For some, the day after Halloween represents All Saints' Day or the celebration of Día de Muertos. In our house, November 1st also signifies Candy Buy-Back Day. Last year we started the tradition of giving the kids the choice of keeping all of their candy or keeping 10 pieces and having us buy the rest of the candy back for $10 or $20. They get to go right to the store and buy a toy, so it's a win-win for everyone. We get the majority of the candy out of the house and they get to go pick out something fun. It's now something they look forward to each year.
Last year we removed processed food from the house and candy still falls into the "special occasion" category. Should you think I'm the meanest mother ever, let's talk about candy, and how it can contains high sugar, corn syrup, artificial sugars and bad fats. Increasingly, kids are falling prey to obesity, insulin resistance, diabetes and other disorders at a young age. I'd prefer my kids and all others never fall into that category.
This year Sam looked at labels and told me to take back those with corn syrup. We found one of the worst he got to be Tootsie Rolls with sugar, corn syrup, partially-hydrogenated soybean oil and artificial flavors. Others purchased in bulk packs didn't even list ingredients. He even gave up a bag of chips because it contained canola oil.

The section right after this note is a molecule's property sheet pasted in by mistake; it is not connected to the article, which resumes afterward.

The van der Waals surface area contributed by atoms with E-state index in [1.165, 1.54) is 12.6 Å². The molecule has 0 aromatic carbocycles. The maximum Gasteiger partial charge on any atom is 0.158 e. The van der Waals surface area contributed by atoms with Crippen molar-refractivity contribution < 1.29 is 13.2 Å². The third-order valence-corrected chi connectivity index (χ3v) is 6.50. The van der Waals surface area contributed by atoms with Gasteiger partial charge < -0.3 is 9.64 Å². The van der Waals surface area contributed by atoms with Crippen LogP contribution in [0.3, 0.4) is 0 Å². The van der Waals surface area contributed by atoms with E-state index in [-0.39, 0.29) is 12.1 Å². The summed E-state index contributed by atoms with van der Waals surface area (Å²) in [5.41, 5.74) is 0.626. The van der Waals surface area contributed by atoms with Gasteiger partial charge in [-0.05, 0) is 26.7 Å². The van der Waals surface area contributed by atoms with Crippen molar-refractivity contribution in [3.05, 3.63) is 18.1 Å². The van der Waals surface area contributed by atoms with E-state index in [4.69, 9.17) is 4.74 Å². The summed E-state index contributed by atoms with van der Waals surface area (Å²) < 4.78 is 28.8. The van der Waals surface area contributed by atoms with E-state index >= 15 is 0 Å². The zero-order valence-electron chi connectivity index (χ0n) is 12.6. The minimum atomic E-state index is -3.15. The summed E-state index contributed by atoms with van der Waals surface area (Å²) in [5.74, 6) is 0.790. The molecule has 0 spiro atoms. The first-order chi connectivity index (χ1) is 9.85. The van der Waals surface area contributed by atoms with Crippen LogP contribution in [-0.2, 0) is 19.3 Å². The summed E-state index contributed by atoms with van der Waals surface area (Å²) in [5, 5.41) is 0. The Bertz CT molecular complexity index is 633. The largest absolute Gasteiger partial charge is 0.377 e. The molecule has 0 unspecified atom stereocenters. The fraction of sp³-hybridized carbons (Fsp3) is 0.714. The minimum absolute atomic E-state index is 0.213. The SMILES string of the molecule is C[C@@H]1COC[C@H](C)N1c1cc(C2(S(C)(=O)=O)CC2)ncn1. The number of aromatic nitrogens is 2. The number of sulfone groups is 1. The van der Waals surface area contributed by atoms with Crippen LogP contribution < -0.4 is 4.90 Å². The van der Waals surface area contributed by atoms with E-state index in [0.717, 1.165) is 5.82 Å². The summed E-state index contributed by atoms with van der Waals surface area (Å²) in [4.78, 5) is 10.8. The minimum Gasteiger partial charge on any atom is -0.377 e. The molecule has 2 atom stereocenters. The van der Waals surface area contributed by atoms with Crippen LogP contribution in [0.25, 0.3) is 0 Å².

If we can teach them good eating habits at a young age, hopefully they will be able to make good choices when they're on their own. (The jury's still out, I'll let you know in a few years how that worked out). Honestly I'd rather have the family get together and buy a couple of toys on November 1st and let them have some fun instead of negotiating how much candy they can or can't eat.
Do you have any strategies to deal with Halloween candy or the handfuls of candy that come back in birthday or holiday goodie bags? I'd love to hear them.